Children need direct teaching and lots of practice when learning new skills.  Caregivers can model the behaviors that are expected, but sometimes they need to specifically talk about or demonstrate the new skill they want their children to learn.  There are many great books that help caregivers talk with children about feelings and behaviors that are hurtful to others.  Start simple and use activities/expectations that are age appropriate. 

  • Start with validating the child’s feelings.  Children need to know it is okay to have strong feelings such as anger, frustration or fear but it is never acceptable to hurt someone or act in a violent manner.  Teach them how to express their feelings in a non-hurtful way.  One way of teaching self-control is to use simple relaxation and self-calming techniques such as deep breathing, counting to 10, thinking of something happy etc.
  • Make it real. Find concrete ways to teach your children the abstract concepts they need to solve problems. Children more easily understand abstract concepts (like sharing) when they are presented through puppets, role playing or illustrated stories.  It is also important to talk through the situation with the child, prompting them to discover and talk about their feelings and the feelings of others.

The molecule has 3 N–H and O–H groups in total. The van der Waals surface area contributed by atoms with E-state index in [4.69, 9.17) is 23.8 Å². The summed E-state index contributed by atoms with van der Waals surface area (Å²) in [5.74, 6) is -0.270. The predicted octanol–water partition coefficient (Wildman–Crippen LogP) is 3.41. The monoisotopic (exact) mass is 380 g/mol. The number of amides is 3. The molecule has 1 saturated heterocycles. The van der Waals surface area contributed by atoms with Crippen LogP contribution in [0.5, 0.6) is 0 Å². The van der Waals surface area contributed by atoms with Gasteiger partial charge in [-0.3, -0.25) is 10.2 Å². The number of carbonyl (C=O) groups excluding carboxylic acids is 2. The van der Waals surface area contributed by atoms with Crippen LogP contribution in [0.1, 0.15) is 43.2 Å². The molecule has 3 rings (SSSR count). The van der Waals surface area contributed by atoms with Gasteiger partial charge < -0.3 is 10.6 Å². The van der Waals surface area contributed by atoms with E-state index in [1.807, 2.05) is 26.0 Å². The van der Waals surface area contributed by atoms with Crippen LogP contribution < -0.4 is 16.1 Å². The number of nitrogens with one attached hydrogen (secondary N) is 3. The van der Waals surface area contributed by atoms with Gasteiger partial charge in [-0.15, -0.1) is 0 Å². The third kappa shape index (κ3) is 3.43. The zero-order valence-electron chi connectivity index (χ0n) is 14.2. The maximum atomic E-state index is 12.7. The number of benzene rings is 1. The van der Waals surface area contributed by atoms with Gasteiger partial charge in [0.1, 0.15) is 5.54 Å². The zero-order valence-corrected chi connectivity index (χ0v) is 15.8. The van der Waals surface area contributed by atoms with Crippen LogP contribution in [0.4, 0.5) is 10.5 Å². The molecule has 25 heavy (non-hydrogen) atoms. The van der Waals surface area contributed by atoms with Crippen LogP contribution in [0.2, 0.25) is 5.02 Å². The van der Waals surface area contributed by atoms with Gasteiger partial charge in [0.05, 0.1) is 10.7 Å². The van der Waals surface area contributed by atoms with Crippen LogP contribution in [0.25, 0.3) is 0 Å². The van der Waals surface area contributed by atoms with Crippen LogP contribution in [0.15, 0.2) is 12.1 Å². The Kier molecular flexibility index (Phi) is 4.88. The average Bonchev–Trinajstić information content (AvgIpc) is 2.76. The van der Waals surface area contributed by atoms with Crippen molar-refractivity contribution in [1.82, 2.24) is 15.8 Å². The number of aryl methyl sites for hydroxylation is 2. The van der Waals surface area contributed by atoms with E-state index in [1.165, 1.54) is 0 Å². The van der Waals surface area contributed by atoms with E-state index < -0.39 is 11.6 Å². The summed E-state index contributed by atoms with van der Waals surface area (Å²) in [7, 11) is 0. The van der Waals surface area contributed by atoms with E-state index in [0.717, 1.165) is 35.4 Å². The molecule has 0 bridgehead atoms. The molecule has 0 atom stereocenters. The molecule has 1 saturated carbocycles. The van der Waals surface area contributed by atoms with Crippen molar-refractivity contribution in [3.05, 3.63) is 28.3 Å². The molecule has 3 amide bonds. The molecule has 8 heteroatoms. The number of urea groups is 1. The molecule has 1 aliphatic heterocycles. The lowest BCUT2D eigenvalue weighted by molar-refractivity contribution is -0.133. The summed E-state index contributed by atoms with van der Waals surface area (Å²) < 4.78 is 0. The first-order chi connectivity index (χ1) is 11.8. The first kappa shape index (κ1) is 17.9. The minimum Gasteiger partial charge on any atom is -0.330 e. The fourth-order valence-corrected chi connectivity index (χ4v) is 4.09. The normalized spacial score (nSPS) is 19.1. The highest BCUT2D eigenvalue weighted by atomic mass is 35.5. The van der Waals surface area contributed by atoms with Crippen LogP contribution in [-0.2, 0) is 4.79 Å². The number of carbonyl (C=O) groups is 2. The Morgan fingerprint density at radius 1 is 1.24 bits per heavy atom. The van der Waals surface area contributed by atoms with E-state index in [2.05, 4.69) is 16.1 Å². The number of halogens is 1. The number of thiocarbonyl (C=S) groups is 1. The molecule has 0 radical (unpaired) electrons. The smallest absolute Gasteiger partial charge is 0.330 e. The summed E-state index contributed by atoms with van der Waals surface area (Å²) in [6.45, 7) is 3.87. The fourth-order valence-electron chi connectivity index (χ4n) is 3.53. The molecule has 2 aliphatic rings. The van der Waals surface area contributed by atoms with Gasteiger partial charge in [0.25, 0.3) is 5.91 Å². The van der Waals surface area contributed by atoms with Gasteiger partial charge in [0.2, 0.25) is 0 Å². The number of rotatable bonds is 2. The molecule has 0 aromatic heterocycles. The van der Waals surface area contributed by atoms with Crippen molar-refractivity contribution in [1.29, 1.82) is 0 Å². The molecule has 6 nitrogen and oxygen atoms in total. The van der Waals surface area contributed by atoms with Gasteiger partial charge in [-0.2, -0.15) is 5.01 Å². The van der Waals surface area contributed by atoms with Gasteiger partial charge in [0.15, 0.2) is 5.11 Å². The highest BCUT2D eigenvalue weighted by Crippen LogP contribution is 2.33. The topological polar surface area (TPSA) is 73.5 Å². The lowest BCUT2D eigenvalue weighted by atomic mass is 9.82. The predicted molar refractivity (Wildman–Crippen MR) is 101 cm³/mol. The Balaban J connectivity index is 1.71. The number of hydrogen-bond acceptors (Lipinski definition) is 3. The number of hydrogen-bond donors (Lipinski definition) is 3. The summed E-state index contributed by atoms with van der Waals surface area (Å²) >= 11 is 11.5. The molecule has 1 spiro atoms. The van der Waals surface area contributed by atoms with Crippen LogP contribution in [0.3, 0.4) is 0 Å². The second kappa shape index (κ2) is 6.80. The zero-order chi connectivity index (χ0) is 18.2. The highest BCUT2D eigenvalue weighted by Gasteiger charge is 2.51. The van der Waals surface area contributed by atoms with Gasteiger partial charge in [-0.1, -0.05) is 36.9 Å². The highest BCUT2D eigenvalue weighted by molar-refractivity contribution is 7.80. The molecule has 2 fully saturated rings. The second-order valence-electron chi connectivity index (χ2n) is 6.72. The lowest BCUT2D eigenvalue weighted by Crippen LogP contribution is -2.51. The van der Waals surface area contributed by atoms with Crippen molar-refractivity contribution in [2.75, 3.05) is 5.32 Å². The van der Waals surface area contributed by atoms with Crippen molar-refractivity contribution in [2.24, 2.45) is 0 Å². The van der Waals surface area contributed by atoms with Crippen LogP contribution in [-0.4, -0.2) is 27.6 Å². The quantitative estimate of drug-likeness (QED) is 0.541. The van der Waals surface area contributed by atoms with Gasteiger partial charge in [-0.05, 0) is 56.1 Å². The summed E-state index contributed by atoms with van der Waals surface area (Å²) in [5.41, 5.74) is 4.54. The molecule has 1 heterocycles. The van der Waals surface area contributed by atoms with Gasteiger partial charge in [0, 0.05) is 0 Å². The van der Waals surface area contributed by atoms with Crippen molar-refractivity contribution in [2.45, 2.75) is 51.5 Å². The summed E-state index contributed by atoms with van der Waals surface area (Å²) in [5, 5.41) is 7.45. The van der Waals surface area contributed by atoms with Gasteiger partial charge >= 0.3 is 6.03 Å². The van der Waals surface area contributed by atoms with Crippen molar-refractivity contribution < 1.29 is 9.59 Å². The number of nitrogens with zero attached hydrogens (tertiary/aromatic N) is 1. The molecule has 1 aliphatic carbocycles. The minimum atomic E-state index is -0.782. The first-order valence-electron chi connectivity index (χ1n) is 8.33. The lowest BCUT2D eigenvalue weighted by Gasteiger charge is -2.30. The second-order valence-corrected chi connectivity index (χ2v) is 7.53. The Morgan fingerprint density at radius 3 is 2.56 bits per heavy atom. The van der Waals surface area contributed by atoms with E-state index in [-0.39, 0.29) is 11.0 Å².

• Teach and practice active listening skills.  Children need to listen attentively to understand what others are wanting so that they can respond appropriately.  “Listening” also includes understand or reading body language.  Children need to have practice identifying how feelings can be reflected through body language.
  • Practice polite manners.  Children are more likely to develop friendships, and get their needs met, if they are polite in their interaction with others.  Good feelings build upon other good feelings, leaving no room for bully-type behaviors.
  • Focus on developing one skill at a time.  Problem-solving social issues uses many skills – identifying the problem, analyzing feelings, generating solutions.  Caregivers can help children through the process by asking questions, encouraging children to “use their words” to talk about the situation.  Caregivers can also provide possible solutions and ask “what would happen if….” to help children process different scenarios.

Teaching and using positive social skills is the best antidote for bullying behaviors.  Help the children in your care stop bullying in its tracks!
 
Resources
Preschool Programs Best Way to Curb Bullying. Preschool Matters, NIEER Oct/Nov 2003
Available online: http://nieer.org and http://www.excellence-earlychildhood.ca
 
Preschool Bullying – It may come as a shock to many parents to learn that bullying happens in preschool.  Karen Kondor.
Available online: http://www.overcomebullying.org/preschool-bullying.html